The Clinton campaign and the DNC agreed to pay a combined $113,000 to the Federal Election Commission (FEC), according to documents made public on March 30, after the commission found probable cause that the entities had violated federal law by describing payments that ultimately went to the Fusion GPS research group as going toward legal services and consulting.
Fusion used the funds, funneled through the Perkins Coie law firm, to pay for the compilation of a dossier riddled with unsubstantiated claims saying that Trump and his campaign had ties to Russian actors ahead of the 2016 election.
Clinton was the Democrat nominee in the election, while Trump, the Republican nominee, won the presidency.
The operation “was done to create … a hoax funded by the DNC and the Clinton campaign,” Trump said. “This corruption is only beginning to be revealed, is un-American, and must never be allowed to happen again.”
“Where do I go to get my reputation back?” he added.
The Clinton campaign and the DNC didn’t respond to requests for comment.
According to conciliation agreements the parties entered into with the FEC, they didn’t admit to misreporting the expenditures that funded the dossier’s creation. But they agreed to, in the future, abide by federal law that mandates reporting and accurately describing the purpose of disbursements of more than $200 per year.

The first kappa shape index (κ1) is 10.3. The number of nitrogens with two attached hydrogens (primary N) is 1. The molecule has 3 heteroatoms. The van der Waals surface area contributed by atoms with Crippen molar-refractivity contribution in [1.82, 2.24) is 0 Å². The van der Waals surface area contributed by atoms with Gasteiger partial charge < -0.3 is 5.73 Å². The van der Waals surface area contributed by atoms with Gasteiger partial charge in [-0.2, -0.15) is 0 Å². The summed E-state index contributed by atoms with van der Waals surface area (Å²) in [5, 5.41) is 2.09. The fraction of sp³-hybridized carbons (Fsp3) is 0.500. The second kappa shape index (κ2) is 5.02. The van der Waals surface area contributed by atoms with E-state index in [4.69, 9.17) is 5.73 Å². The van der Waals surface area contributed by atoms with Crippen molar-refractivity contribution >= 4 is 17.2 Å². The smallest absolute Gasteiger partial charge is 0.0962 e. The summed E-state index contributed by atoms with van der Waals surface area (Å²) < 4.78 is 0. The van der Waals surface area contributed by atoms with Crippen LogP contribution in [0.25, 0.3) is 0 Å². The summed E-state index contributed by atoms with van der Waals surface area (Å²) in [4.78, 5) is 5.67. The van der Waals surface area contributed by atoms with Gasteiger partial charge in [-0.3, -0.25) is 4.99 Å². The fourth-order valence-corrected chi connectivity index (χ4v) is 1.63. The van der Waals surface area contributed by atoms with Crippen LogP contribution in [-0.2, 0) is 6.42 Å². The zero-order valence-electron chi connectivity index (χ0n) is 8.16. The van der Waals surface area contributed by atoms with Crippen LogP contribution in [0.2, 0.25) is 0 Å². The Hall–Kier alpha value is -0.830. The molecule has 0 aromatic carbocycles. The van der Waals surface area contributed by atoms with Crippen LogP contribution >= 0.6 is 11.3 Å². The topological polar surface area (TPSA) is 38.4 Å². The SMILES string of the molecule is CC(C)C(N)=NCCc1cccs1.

Additionally, the election commission may, on the request of anyone filing a complaint, review compliance with the agreements. If the commission comes to believe the agreement has been violated, it can trigger a civil action in federal court.
Trump recently filed a federal suit against Clinton, the DNC, and others who helped create and disseminate the dossier, such as former government employee Bruce Ohr and Glenn Simpson, an ex-Wall Street Journal reporter who co-founded Fusion.
Dan Backer, an attorney who lodged the complaint with the election commission against the Clinton campaign and the DNC, told The Epoch Times that it’s the first time Clinton “has actually been held accountable for misconduct,” calling the fines “a great step for accountability.”
The amount of the fines was tied to the amount of money disbursed through Perkins Coie, or just over $1 million.
Federal law prohibits making false statements to the government, with violators facing up to five years in prison, but there are no signs at this time that the Department of Justice (DOJ) is pursuing charges, though the DOJ has charged a lawyer who represented Clinton’s campaign.
“What they did was very straightforward—they wanted to pay somebody to do some bad stuff, and they didn’t want anybody knowing that they were doing it and so, rather than disclose the payment as they’re required to do under the law, they hid it and reported it as something else,” Backer said.
“That is a violation of federal law. And the DOJ is regularly prosecuting individuals and organizations for this exact act. But for the Democrats, the rules are different.”